A Little Happier: To Be Excellent in Some Areas, We May Have To Be Willing To Be Mediocre in Other Areas.

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I’ve written two biographies: Forty Ways to Look at Winston Churchill and Forty Ways to Look at JFK. What a joy it was to write those books!

I’d also planned to write a book called Forty Ways to Look at Richard Nixon, and I did a tremendous amount of research for that book—until my editor said that she didn’t want to publish it, so I had to cancel the project.

This was a huge disappointment and shock to me at the time, but as it turns out, the book that I wrote instead was The Happiness Project, so that turned out fine.

We don't always know what's bad luck, and what's good luck—if you want me to tell a story about that truth, it's here.

One story that I often recall from the research I did at that time comes from Richard Reeves's book President Nixon: Alone in the White House.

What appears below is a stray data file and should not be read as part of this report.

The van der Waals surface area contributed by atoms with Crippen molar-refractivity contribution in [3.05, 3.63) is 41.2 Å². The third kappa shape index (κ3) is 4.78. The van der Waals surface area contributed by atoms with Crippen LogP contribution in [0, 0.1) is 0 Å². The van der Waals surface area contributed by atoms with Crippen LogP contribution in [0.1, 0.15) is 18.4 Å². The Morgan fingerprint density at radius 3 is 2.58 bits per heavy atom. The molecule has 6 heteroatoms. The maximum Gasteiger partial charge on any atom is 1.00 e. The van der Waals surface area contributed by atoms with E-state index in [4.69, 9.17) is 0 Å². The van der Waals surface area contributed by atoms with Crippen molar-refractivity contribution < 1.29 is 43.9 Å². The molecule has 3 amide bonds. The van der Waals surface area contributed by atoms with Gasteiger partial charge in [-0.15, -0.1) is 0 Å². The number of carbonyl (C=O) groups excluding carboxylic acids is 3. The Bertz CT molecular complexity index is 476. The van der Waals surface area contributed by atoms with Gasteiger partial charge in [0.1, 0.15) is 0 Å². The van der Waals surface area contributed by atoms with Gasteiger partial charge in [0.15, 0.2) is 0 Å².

When Nixon was president, an advisor drafted a letter which he thought didn’t strike the right tone, and he sent it anyway, and repeated to an aide something that Eisenhower had once told him: “A true executive can sign a poor letter without changing it.”

I was very struck by this observation, and I often remind myself that to be excellent in some areas, I may have to be willing to be mediocre in other areas.

Quote From the Podcast

A true executive can sign a poor letter without changing it.
Dwight D. Eisenhower

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